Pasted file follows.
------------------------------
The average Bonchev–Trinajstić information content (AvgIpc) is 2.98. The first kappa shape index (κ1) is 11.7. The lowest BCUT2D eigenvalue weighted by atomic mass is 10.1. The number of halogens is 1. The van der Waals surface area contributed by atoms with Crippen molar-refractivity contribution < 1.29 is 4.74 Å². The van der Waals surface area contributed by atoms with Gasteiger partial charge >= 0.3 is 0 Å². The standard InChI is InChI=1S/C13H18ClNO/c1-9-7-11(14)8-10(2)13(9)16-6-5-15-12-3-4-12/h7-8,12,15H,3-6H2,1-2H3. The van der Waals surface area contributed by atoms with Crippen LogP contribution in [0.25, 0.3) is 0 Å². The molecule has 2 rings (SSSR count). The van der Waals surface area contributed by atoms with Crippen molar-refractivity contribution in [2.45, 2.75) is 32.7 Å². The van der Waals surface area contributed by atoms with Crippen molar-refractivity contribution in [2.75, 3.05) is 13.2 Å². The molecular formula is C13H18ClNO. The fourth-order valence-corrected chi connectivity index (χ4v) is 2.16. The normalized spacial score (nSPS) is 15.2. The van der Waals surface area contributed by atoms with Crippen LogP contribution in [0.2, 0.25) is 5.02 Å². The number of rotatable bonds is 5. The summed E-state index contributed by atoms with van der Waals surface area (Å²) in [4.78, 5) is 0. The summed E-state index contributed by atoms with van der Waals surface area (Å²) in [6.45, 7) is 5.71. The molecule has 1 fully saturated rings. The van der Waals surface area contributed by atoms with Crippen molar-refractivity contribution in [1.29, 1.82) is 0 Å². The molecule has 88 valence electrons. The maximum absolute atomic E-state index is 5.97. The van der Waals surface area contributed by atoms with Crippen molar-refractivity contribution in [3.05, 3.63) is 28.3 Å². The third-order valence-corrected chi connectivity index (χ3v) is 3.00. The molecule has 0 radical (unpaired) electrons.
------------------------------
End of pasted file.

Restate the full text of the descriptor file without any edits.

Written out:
The average Bonchev–Trinajstić information content (AvgIpc) is 2.98. The first kappa shape index (κ1) is 11.7. The lowest BCUT2D eigenvalue weighted by atomic mass is 10.1. The number of halogens is 1. The van der Waals surface area contributed by atoms with Crippen molar-refractivity contribution < 1.29 is 4.74 Å². The van der Waals surface area contributed by atoms with Gasteiger partial charge >= 0.3 is 0 Å². The standard InChI is InChI=1S/C13H18ClNO/c1-9-7-11(14)8-10(2)13(9)16-6-5-15-12-3-4-12/h7-8,12,15H,3-6H2,1-2H3. The van der Waals surface area contributed by atoms with Crippen LogP contribution in [0.25, 0.3) is 0 Å². The molecule has 2 rings (SSSR count). The van der Waals surface area contributed by atoms with Crippen molar-refractivity contribution in [2.45, 2.75) is 32.7 Å². The van der Waals surface area contributed by atoms with Crippen molar-refractivity contribution in [2.75, 3.05) is 13.2 Å². The molecular formula is C13H18ClNO. The fourth-order valence-corrected chi connectivity index (χ4v) is 2.16. The normalized spacial score (nSPS) is 15.2. The van der Waals surface area contributed by atoms with Crippen LogP contribution in [0.2, 0.25) is 5.02 Å². The number of rotatable bonds is 5. The summed E-state index contributed by atoms with van der Waals surface area (Å²) in [4.78, 5) is 0. The summed E-state index contributed by atoms with van der Waals surface area (Å²) in [6.45, 7) is 5.71. The molecule has 1 fully saturated rings. The van der Waals surface area contributed by atoms with Crippen molar-refractivity contribution in [1.29, 1.82) is 0 Å². The molecule has 88 valence electrons. The maximum absolute atomic E-state index is 5.97. The van der Waals surface area contributed by atoms with Crippen molar-refractivity contribution in [3.05, 3.63) is 28.3 Å². The third-order valence-corrected chi connectivity index (χ3v) is 3.00. The molecule has 0 radical (unpaired) electrons.